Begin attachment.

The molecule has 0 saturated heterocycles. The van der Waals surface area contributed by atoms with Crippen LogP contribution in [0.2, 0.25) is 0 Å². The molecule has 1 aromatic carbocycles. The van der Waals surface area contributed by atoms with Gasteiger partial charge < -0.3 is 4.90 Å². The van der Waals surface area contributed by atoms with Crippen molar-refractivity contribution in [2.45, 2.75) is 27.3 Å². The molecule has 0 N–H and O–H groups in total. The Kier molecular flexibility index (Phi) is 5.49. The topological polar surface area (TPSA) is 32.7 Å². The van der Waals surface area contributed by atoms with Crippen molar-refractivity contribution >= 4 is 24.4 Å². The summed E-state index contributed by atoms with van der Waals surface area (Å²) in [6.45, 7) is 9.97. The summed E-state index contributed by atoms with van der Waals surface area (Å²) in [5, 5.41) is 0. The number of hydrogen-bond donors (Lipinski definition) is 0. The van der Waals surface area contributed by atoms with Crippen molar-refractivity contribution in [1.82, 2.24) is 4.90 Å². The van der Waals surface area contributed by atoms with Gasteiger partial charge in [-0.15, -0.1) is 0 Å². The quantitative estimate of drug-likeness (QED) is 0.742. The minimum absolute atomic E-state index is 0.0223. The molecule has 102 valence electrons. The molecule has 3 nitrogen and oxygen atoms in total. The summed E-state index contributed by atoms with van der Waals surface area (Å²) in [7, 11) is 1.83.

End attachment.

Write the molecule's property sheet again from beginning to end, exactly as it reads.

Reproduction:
The molecule has 0 saturated heterocycles. The van der Waals surface area contributed by atoms with Crippen LogP contribution in [0.2, 0.25) is 0 Å². The molecule has 1 aromatic carbocycles. The van der Waals surface area contributed by atoms with Gasteiger partial charge < -0.3 is 4.90 Å². The van der Waals surface area contributed by atoms with Crippen molar-refractivity contribution in [2.45, 2.75) is 27.3 Å². The molecule has 0 N–H and O–H groups in total. The Kier molecular flexibility index (Phi) is 5.49. The topological polar surface area (TPSA) is 32.7 Å². The van der Waals surface area contributed by atoms with Crippen molar-refractivity contribution >= 4 is 24.4 Å². The summed E-state index contributed by atoms with van der Waals surface area (Å²) in [6.45, 7) is 9.97. The summed E-state index contributed by atoms with van der Waals surface area (Å²) in [5, 5.41) is 0. The number of hydrogen-bond donors (Lipinski definition) is 0. The van der Waals surface area contributed by atoms with Crippen molar-refractivity contribution in [1.82, 2.24) is 4.90 Å². The van der Waals surface area contributed by atoms with Gasteiger partial charge in [-0.15, -0.1) is 0 Å². The quantitative estimate of drug-likeness (QED) is 0.742. The minimum absolute atomic E-state index is 0.0223. The molecule has 102 valence electrons. The molecule has 3 nitrogen and oxygen atoms in total. The summed E-state index contributed by atoms with van der Waals surface area (Å²) in [7, 11) is 1.83.